In 2018, total live exports of cattle increased by over 30% – compared to 2017 – to 246,000 head. This growth trend has continued into 2019 with live exports already totaling 244,000 up to the week ending September 8. This is up from 204,000 for the same period in 2018 – a 20% increase.
Live exports are a critical part of Ireland’s livestock industry. They play a significant role in stimulating price competition and providing an alternative market outlet for farmers.
This is according to the Minister for Agriculture, Food and the Marine, Micheal Creed, who was speaking in the Dáil earlier this week after he was asked by deputy Michael Healy-Rae (Independent) to address the certification for the transport of cattle to Turkey.
The minister, meanwhile, pointed to animal welfare and highlighted that the department “maintains robust oversight of live trade, through a comprehensive legislative framework” – in respect of that.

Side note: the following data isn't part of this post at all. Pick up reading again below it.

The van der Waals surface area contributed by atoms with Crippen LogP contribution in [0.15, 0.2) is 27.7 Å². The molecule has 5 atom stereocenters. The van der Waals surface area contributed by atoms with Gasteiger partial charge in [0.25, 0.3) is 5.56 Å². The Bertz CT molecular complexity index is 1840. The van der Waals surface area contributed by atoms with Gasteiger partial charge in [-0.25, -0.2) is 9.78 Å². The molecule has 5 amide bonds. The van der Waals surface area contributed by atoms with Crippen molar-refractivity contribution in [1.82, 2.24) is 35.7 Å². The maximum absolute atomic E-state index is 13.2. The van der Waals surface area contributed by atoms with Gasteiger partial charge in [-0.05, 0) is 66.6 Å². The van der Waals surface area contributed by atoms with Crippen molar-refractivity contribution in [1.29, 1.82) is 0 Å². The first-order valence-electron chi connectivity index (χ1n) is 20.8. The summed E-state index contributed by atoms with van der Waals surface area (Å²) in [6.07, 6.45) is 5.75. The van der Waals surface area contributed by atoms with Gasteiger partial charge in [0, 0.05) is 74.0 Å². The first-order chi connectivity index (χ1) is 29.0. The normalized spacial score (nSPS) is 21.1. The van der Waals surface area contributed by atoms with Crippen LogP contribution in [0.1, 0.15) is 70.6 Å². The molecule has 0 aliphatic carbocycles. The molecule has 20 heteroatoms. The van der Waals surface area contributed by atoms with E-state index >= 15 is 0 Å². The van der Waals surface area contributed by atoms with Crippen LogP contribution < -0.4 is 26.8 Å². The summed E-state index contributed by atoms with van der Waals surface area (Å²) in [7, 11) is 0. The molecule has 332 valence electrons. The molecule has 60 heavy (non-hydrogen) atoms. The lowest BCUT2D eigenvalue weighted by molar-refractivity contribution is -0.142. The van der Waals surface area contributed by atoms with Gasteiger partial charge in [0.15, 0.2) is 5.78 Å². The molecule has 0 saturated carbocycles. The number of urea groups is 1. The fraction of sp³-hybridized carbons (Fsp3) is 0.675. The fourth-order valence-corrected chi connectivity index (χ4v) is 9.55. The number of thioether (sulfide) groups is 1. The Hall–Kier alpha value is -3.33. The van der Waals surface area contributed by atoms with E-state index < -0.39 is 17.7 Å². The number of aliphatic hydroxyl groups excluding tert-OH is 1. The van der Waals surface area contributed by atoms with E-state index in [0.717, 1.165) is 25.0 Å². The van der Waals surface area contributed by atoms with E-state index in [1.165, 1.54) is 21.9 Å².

In my meetings with exporters I have stressed the importance of high animal welfare standards.
Minister Creed continued: “My department has not certified transport of animals by road to Turkey for several years due to the unacceptable animal welfare conditions which that route entails.
“Animals travelling by road from Ireland can only enter Turkey at Kapikule on the Bulgaria-Turkey border.
“It is the busiest border crossing in Europe and animals regularly encounter very long and unpredictable delays there.
There are no facilities to offload animals to provide them with statutory rest periods, food and water; there is only a single water point at that crossing.
“There is no shelter available. Animals have to remain on the trucks during such delays, where they are often exposed to intolerable conditions, including extreme heat or cold.
“My department does not intend to reverse the decision already made in relation to this.”